Desai presents her characters in both collective and individualised manner. The novel begins with a young character, Sai, a teenage Indian girl living with her grandfather. The grandfather, presently a retired judge brings in the English way of life and civilization into the Indian society, blending the new with the old, but his English culture becomes so humiliating and torturous that he remains doubly displaced when he returns home. He is neither European nor Indian, and turns into an immigrant within himself. Sai is also victimized by the bicultural household the Judge creates. Moreover her experience with her tutor, Gyan, seeks attention. Sai and Gyan though Indian, are from separate caste and culture. By birth Sai belongs to upper-middle class. She speaks English, celebrates western holidays like Christmas, eats English food, and lives in a fairly nice home with some modern amenities. Gyan is Nepali and comes from a lower vein; he speaks a different language, and eats more indigenous food.
Gyan and his ancestors represent the loyalty of the Gorkhas to the Imperial Army and their rightful hold in the Indian mainland. Gyan‟s forefathers had left Nepal to work on tea plantations. Although colonialism has officially gone, the Gorkha descendants still live in the border region, but do not enjoy equal rights. This resulted in numerous processions, demonstrations, and some violent riots by these minority groups claiming fair treatment in the border region of India, including Kalimpong during mid-1980s. One of such movements separates Sai and Gyan. At the beginning of their relationship they never noticed that they were different, and the “political trouble continued to remain in the background for them” (Desai, 156). But later, he realizes that such patriotism is absurd. It was “the leaders harnessing the natural irritations and disdain of adolescence for cynical ends; for their own hope in attaining the same power as government officials held now.”(Desai, 157) Another character worth mentioning is Biju, the cook‟s son. He is known as a “shadow class” in the novel Biju stays mostly in New York City, sent there by his father to try and make a better life and become “a finesuited-and-booted-success” (Desai, 90). Biju as “the luckiest boy in the whole world” (Desai, 205) immigrates to the U.S. without a green card. He suffers through years working as an illegal worker at many places and spending his nights sleeping on rat and cockroach-infested floors.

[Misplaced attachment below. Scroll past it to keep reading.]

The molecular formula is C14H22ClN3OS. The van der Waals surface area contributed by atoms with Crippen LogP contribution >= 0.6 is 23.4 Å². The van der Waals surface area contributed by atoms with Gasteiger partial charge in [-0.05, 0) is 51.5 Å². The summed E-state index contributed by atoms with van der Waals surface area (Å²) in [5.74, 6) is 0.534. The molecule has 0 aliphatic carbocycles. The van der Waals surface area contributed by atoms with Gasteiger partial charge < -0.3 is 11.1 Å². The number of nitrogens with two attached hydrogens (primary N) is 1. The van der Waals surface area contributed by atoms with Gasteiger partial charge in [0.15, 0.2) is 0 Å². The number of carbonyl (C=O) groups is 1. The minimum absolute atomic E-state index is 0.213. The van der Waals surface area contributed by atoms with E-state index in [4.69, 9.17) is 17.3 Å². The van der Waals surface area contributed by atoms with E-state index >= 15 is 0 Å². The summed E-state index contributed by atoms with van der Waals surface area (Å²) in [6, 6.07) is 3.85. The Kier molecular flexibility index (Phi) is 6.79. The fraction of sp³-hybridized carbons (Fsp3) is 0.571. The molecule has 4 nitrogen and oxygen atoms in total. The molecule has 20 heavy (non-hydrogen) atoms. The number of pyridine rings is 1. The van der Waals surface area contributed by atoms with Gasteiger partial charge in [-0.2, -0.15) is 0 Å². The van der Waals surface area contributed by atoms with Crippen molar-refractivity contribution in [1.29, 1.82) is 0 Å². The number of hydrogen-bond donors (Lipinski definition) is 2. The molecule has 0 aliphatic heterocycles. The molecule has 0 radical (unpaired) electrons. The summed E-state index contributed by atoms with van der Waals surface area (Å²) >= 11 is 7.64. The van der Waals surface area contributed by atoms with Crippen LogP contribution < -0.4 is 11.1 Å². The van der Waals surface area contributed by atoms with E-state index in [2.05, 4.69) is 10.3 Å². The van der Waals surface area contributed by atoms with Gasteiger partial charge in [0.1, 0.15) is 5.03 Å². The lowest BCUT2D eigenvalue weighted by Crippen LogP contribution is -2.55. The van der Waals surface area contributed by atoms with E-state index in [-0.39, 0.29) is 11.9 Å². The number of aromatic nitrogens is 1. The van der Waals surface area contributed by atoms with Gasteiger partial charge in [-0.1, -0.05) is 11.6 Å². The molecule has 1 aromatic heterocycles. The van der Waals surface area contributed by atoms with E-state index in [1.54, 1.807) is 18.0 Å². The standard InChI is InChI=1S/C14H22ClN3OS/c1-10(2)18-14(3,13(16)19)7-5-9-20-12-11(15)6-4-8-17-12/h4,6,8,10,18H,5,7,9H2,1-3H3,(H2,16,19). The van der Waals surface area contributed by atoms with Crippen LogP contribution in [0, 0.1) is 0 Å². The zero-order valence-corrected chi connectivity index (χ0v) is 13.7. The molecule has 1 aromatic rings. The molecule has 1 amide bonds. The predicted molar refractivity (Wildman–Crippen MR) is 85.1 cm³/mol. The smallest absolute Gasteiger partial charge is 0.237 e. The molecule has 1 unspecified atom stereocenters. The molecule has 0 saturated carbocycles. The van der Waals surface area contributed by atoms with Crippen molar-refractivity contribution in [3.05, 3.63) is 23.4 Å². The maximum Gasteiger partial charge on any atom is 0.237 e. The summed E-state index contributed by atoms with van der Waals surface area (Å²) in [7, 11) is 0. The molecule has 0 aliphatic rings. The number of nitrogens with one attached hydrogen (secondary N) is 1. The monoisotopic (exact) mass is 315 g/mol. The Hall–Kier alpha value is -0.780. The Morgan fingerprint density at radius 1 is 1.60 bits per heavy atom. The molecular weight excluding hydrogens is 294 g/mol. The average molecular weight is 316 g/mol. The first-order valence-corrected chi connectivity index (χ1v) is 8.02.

This living “in-between” condition is highly painful for the immigrants. There is yearning for “home,” to go back to “the lost origin” and “imaginary homelands” (Rushdie9–
- are created from the fragmented and partial memories of the homelands. They face cultural deadlock when their cultural practices are mocked at and there is a threat to their ethnic and cultural identity. They stand bewildered and confused, nostalgic and homesick and show resistance also to the discourse of power in various forms. In the following generations these confusions, problems and yearnings become less intense as they get influenced by the culture of that country and also adapt themselves to it.